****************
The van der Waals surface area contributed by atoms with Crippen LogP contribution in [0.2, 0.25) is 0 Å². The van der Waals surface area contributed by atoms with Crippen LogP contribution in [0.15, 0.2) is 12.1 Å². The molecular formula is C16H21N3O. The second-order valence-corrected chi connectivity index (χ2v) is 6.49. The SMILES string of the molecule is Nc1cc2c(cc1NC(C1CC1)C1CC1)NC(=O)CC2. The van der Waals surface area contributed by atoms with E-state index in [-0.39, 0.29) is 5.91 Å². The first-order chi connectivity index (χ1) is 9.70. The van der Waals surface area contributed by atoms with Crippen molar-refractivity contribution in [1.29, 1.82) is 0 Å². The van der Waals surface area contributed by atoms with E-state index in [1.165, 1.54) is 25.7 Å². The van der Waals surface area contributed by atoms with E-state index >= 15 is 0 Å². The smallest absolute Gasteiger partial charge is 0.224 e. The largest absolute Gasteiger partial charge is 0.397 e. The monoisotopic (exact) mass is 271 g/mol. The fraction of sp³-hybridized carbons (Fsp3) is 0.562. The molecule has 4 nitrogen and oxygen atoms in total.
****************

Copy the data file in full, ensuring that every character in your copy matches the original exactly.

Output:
The van der Waals surface area contributed by atoms with Crippen LogP contribution in [0.2, 0.25) is 0 Å². The van der Waals surface area contributed by atoms with Crippen LogP contribution in [0.15, 0.2) is 12.1 Å². The molecular formula is C16H21N3O. The second-order valence-corrected chi connectivity index (χ2v) is 6.49. The SMILES string of the molecule is Nc1cc2c(cc1NC(C1CC1)C1CC1)NC(=O)CC2. The van der Waals surface area contributed by atoms with E-state index in [-0.39, 0.29) is 5.91 Å². The first-order chi connectivity index (χ1) is 9.70. The van der Waals surface area contributed by atoms with Crippen molar-refractivity contribution in [1.29, 1.82) is 0 Å². The van der Waals surface area contributed by atoms with E-state index in [1.165, 1.54) is 25.7 Å². The van der Waals surface area contributed by atoms with E-state index >= 15 is 0 Å². The smallest absolute Gasteiger partial charge is 0.224 e. The largest absolute Gasteiger partial charge is 0.397 e. The monoisotopic (exact) mass is 271 g/mol. The fraction of sp³-hybridized carbons (Fsp3) is 0.562. The molecule has 4 nitrogen and oxygen atoms in total.